100 Books: Genghis Khan and the Making of the Modern World.

“In a flash, only thirty years, the Mongol warriors would defeat every army, capture every fort, and bring down the walls of every city they encountered. Christians, Muslims, Buddhists, and Hindus would soon kneel before the dusty boots of illiterate young Mongol horsemen.”


Genghis Khan and the Making of the Modern World” by Jack Weatherford

I can’t quite recall when I last read Jack Weatherford’s Genghis Khan and the Making of the Modern World, but I do recall reading it. I feel like it was in my college dorm room, but, at the same time, I have a feeling this was a book I picked up on a vacation, so the timeline doesn’t quite match up. I remember being really fascinated by this clear and concise biography of the great Mongol ruler and namesake for one of my cats, Genghis Khan, and, rereading it several years later, I’m just as impressed. Weatherford is clearly passionate about the subject (sometimes too passionate, as his bias tends to shine through) and he writes it in an extremely accessible way. His painting of Mongolian society is vivid and inspiring, and it’s a great resource not only for this era of history, but also for realistic world-building for other projects.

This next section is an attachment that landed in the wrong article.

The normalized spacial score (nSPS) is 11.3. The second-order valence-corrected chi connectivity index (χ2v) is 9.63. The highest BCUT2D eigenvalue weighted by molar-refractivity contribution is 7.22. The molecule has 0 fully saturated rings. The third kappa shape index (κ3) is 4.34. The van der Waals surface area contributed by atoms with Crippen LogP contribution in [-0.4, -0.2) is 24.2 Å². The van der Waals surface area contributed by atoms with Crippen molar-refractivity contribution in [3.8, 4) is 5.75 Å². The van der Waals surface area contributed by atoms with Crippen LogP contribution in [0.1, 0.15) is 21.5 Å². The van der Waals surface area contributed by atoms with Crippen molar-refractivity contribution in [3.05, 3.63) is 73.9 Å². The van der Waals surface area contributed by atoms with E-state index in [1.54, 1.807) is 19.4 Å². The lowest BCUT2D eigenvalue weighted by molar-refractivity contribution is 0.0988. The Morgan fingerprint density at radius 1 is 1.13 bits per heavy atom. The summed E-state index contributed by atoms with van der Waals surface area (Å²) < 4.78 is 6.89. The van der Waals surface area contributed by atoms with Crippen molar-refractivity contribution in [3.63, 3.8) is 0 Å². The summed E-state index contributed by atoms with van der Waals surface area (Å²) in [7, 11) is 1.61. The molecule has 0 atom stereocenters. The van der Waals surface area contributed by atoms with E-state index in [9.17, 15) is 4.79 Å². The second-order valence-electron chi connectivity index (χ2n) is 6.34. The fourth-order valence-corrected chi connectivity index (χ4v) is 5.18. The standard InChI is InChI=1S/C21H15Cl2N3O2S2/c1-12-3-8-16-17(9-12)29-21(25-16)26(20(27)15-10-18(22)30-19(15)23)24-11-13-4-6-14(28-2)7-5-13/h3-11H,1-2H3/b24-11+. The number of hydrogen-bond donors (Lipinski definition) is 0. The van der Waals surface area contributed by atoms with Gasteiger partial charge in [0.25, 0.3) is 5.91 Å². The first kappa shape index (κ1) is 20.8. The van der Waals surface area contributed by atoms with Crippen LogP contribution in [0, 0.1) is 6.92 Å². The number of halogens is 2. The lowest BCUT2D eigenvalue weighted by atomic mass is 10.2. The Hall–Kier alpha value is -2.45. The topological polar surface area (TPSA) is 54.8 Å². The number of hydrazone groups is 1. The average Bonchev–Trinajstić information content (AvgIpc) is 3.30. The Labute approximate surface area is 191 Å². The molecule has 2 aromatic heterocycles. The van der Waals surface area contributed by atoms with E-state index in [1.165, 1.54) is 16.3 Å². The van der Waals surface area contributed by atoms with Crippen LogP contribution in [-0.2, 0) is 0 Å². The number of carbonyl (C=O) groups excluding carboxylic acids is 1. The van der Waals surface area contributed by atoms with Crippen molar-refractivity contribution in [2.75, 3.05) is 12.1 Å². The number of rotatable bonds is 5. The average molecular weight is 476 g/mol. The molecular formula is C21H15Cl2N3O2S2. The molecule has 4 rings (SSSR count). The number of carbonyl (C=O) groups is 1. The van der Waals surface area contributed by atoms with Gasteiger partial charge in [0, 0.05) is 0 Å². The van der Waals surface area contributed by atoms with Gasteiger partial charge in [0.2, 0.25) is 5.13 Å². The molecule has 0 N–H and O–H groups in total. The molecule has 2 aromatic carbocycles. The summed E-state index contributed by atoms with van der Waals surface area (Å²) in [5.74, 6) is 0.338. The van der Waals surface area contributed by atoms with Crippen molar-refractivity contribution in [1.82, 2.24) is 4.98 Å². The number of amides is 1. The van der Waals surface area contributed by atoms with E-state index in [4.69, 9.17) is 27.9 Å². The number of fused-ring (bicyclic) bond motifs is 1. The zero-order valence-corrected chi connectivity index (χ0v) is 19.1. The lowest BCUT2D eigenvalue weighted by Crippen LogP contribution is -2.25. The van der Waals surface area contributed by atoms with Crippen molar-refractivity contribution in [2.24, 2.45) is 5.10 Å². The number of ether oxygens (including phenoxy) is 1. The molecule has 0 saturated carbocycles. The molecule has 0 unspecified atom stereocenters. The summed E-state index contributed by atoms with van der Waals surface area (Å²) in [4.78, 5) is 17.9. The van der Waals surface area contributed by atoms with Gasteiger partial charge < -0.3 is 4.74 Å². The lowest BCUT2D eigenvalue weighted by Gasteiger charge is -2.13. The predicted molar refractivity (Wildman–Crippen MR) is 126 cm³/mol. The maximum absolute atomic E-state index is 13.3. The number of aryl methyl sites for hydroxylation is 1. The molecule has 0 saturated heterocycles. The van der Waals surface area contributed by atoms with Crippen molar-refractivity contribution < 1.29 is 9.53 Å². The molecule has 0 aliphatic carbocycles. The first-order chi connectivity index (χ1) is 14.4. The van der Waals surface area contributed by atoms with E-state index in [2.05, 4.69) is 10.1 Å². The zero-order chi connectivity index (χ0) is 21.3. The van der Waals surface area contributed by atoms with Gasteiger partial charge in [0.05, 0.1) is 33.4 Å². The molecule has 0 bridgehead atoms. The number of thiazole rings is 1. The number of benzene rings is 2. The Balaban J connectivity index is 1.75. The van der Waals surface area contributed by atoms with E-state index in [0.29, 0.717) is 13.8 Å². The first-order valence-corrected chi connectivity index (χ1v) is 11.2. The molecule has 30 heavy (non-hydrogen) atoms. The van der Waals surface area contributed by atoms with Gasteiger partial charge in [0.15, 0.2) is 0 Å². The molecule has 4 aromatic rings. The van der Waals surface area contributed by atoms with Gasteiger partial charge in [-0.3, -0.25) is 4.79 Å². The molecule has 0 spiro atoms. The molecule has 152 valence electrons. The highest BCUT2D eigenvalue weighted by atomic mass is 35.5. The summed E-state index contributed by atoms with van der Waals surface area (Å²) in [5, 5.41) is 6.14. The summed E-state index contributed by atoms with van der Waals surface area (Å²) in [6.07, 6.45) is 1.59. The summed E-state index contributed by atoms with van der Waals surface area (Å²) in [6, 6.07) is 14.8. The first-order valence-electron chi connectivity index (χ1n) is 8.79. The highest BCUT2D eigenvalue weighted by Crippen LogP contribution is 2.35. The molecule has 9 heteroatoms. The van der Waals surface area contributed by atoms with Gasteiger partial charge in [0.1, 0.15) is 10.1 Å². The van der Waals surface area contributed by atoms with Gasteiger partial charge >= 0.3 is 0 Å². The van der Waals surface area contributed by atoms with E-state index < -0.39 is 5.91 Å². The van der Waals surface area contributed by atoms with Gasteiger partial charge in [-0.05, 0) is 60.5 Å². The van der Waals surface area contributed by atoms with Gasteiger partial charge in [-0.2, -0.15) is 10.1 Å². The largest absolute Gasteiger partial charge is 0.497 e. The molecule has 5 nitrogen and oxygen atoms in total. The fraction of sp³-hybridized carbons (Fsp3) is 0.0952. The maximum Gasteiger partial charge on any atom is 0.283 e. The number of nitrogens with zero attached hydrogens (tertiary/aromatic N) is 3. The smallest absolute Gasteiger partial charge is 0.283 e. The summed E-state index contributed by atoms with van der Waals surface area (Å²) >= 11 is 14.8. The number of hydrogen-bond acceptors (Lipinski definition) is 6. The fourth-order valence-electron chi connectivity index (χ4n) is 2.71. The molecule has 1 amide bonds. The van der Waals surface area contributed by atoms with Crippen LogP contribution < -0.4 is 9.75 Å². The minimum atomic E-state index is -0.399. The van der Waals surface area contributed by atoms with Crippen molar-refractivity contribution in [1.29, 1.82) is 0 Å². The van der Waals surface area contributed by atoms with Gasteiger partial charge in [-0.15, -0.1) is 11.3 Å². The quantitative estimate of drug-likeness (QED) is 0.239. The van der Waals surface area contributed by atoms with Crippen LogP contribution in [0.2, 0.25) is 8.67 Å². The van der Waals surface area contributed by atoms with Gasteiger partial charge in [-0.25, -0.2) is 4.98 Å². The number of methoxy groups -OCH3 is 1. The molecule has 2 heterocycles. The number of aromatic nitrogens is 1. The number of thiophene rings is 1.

There’s no denying the power and magnitude of the rise of power of Temujin, who would come be known as Genghis Khan and rule half the world. His story is a defiance against culture and stature, rising from a lowly position on the steppes to one of the most powerful men in the world. It’s a tale of how this illiterate Mongol established some of the basic foundations of modern society (such as paper money, efficient commerce, and the spread of ideas and religion in an open, tolerant way), as well as a story of a man who would show no mercy. If one conquered followed the rules of Temujin’s reign, then there was no problem, but defy the Great Khan, and prepare to be destroyed. Though the Mongol rule diminished quickly after the death of Genghis Khan, there is no denying the profound influence this man had on the development of the world, and Weatherford explores this in his book, as well as a brief section explaining how such a powerful and admired figure earned such a notorious bad prestige in the modern world, despite all the things he helped bring to it.

As I said before, sometimes a clear bias surfaces when Weatherford demonizes those who try to demonize the Great Khan, which gives off the impression of trying to paint Genghis is a purely positive light, as if to counteract all the negativity surrounding his name. For me, that made be doubt all the golden praise for the Golden Horde (surely, some of those tales held a kernel of truth, though they were likely incredibly exaggerated), but it’s still a great lead and transports the reader to a very incredible age of a very incredible man. A very good read, highly recommended. You’re likely to learn something new, as well as long to take a trip out to the wild Mongolian steppe which sets the stage for this epic life.

Books read: 006/100.

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